Cassava (Manihot esculenta Crantz) is the fourth most important source of carbohydrates for human consumption in the tropics and thus occupies a uniquely important position as a food security crop for smallholder farmers. Consequently, cassava improvement is of high priority to most national agricultural research institutions in the tropics. With advances in functional genomics and genome editing approaches in this post genomics era, there are unprecedented opportunities and potential to accelerate the improvement of this important crop. These new technologies will need to be directed toward addressing major cassava production constraints, notably virus resistance, protein content, tolerance to drought and reduction of hydrogen cyanide content. Here, we discuss the important role novel functional genomics and genome editing technologies have and will continue to play in cassava improvement efforts. These approaches, including artificial miRNA (amiRNA), trans-acting small interfering RNA (tasiRNA), clustered regularly interspaced short palindromic repeat (CRISPR)-associated protein 9 (Cas9), and Targeting Induced Local Lesions IN Genomes (TILLING), have been shown to be effective in addressing major crop production constraints. In addition to reviewing specific applications of these technologies in cassava improvement, this chapter discusses specific examples being deployed in the amelioration of cassava or of other crops that could be applied to cassava in future.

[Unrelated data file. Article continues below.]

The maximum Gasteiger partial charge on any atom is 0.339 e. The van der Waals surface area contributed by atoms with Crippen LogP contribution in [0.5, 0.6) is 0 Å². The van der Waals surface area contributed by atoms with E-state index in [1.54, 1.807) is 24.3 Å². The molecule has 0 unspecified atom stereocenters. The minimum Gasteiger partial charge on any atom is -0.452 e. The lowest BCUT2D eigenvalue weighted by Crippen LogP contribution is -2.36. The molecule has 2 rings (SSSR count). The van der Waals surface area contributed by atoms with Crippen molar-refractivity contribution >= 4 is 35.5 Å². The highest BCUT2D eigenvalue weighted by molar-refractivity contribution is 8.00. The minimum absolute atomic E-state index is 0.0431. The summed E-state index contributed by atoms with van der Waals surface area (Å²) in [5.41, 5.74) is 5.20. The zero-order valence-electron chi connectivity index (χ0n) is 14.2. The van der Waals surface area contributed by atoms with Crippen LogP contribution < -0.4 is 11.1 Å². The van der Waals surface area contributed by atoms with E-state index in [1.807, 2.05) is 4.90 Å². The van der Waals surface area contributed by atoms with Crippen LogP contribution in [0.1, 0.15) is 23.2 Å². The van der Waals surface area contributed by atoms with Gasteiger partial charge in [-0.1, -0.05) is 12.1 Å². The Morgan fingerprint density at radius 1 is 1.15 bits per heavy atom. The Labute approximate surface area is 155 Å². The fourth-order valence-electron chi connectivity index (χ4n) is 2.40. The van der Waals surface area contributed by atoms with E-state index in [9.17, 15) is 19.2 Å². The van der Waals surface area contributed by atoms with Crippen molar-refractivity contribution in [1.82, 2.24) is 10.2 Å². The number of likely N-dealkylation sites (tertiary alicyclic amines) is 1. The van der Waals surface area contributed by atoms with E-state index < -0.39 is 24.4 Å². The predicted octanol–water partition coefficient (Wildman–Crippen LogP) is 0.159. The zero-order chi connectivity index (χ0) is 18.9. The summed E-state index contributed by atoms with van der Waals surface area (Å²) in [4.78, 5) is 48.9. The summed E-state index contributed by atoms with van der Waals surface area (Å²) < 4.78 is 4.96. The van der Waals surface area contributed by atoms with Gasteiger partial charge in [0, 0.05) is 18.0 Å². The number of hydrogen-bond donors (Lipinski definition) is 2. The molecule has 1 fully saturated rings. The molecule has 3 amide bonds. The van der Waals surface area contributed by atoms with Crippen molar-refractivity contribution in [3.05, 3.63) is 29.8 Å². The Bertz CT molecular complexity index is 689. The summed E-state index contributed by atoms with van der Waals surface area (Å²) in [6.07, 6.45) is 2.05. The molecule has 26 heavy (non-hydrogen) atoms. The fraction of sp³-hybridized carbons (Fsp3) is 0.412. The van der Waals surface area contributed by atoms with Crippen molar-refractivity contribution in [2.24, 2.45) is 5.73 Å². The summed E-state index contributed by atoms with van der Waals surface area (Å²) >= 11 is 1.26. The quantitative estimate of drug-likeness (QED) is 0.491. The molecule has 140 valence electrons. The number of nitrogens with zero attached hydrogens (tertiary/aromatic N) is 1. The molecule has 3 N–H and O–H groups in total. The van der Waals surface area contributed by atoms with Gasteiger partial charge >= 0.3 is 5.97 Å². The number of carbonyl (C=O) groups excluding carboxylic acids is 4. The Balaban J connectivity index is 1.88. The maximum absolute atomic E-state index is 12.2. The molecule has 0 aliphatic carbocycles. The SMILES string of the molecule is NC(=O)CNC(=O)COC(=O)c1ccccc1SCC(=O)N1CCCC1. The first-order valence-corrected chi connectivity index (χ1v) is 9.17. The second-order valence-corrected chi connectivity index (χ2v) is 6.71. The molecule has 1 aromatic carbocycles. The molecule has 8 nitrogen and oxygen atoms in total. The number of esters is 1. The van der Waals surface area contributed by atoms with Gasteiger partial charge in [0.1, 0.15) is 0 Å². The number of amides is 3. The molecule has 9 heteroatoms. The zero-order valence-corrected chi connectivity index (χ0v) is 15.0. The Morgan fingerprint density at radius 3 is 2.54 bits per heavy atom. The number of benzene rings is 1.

Part of the book: Cassava